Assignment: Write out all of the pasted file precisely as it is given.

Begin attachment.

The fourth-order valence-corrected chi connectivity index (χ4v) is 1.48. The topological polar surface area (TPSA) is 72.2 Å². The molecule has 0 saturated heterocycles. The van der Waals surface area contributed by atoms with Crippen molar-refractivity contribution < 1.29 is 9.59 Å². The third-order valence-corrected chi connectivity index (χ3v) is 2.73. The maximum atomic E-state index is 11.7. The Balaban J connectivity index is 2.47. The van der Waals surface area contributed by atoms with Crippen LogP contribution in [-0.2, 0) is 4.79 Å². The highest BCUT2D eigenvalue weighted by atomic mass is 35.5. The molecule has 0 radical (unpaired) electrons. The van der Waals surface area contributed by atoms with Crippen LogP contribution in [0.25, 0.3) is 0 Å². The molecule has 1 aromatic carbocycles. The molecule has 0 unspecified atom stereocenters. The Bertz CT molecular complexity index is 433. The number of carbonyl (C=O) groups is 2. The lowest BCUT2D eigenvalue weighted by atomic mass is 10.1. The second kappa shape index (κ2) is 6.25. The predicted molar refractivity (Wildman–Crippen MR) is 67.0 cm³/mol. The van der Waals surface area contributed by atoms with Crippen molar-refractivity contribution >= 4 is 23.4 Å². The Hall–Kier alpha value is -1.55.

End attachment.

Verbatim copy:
The fourth-order valence-corrected chi connectivity index (χ4v) is 1.48. The topological polar surface area (TPSA) is 72.2 Å². The molecule has 0 saturated heterocycles. The van der Waals surface area contributed by atoms with Crippen molar-refractivity contribution < 1.29 is 9.59 Å². The third-order valence-corrected chi connectivity index (χ3v) is 2.73. The maximum atomic E-state index is 11.7. The Balaban J connectivity index is 2.47. The van der Waals surface area contributed by atoms with Crippen LogP contribution in [-0.2, 0) is 4.79 Å². The highest BCUT2D eigenvalue weighted by atomic mass is 35.5. The molecule has 0 radical (unpaired) electrons. The van der Waals surface area contributed by atoms with Crippen LogP contribution in [0.25, 0.3) is 0 Å². The molecule has 1 aromatic carbocycles. The molecule has 0 unspecified atom stereocenters. The Bertz CT molecular complexity index is 433. The number of carbonyl (C=O) groups is 2. The lowest BCUT2D eigenvalue weighted by atomic mass is 10.1. The second kappa shape index (κ2) is 6.25. The predicted molar refractivity (Wildman–Crippen MR) is 67.0 cm³/mol. The van der Waals surface area contributed by atoms with Crippen molar-refractivity contribution >= 4 is 23.4 Å². The Hall–Kier alpha value is -1.55.